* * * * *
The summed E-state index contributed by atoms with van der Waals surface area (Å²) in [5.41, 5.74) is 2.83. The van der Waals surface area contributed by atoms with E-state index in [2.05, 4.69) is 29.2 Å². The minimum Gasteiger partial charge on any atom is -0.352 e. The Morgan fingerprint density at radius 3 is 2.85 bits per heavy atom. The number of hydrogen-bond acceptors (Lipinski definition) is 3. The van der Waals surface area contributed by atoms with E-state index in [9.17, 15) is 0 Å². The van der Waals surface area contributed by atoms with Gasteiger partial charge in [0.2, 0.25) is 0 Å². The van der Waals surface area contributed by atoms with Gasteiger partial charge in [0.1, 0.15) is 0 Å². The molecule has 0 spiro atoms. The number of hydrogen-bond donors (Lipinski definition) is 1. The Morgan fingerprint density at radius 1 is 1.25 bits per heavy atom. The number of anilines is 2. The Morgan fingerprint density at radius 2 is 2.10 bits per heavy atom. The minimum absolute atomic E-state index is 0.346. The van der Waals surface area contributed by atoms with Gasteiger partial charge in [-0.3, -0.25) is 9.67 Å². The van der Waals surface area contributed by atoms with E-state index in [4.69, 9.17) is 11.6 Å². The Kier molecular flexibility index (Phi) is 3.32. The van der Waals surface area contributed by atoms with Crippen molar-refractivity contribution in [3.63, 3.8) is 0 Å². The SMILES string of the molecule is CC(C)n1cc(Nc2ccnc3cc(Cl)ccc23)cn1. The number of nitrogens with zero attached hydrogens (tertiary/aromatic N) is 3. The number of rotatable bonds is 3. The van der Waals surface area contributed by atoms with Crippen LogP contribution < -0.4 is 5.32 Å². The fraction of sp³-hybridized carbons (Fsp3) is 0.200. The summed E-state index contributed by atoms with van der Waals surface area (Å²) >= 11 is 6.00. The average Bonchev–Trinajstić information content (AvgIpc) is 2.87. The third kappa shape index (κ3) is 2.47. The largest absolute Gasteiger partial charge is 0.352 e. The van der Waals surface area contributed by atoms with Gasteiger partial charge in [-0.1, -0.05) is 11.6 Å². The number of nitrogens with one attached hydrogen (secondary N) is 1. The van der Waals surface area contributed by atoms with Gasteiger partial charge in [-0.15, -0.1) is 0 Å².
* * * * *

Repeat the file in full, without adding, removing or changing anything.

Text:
The summed E-state index contributed by atoms with van der Waals surface area (Å²) in [5.41, 5.74) is 2.83. The van der Waals surface area contributed by atoms with E-state index in [2.05, 4.69) is 29.2 Å². The minimum Gasteiger partial charge on any atom is -0.352 e. The Morgan fingerprint density at radius 3 is 2.85 bits per heavy atom. The number of hydrogen-bond acceptors (Lipinski definition) is 3. The van der Waals surface area contributed by atoms with E-state index in [9.17, 15) is 0 Å². The van der Waals surface area contributed by atoms with Gasteiger partial charge in [0.2, 0.25) is 0 Å². The van der Waals surface area contributed by atoms with Gasteiger partial charge in [0.1, 0.15) is 0 Å². The molecule has 0 spiro atoms. The number of hydrogen-bond donors (Lipinski definition) is 1. The Morgan fingerprint density at radius 1 is 1.25 bits per heavy atom. The number of anilines is 2. The Morgan fingerprint density at radius 2 is 2.10 bits per heavy atom. The minimum absolute atomic E-state index is 0.346. The van der Waals surface area contributed by atoms with Gasteiger partial charge in [-0.3, -0.25) is 9.67 Å². The van der Waals surface area contributed by atoms with E-state index in [4.69, 9.17) is 11.6 Å². The Kier molecular flexibility index (Phi) is 3.32. The van der Waals surface area contributed by atoms with Crippen molar-refractivity contribution in [3.63, 3.8) is 0 Å². The SMILES string of the molecule is CC(C)n1cc(Nc2ccnc3cc(Cl)ccc23)cn1. The number of nitrogens with zero attached hydrogens (tertiary/aromatic N) is 3. The number of rotatable bonds is 3. The van der Waals surface area contributed by atoms with Crippen LogP contribution < -0.4 is 5.32 Å². The fraction of sp³-hybridized carbons (Fsp3) is 0.200. The summed E-state index contributed by atoms with van der Waals surface area (Å²) >= 11 is 6.00. The average Bonchev–Trinajstić information content (AvgIpc) is 2.87. The third kappa shape index (κ3) is 2.47. The largest absolute Gasteiger partial charge is 0.352 e. The van der Waals surface area contributed by atoms with Gasteiger partial charge in [-0.1, -0.05) is 11.6 Å². The number of nitrogens with one attached hydrogen (secondary N) is 1. The van der Waals surface area contributed by atoms with Gasteiger partial charge in [-0.15, -0.1) is 0 Å².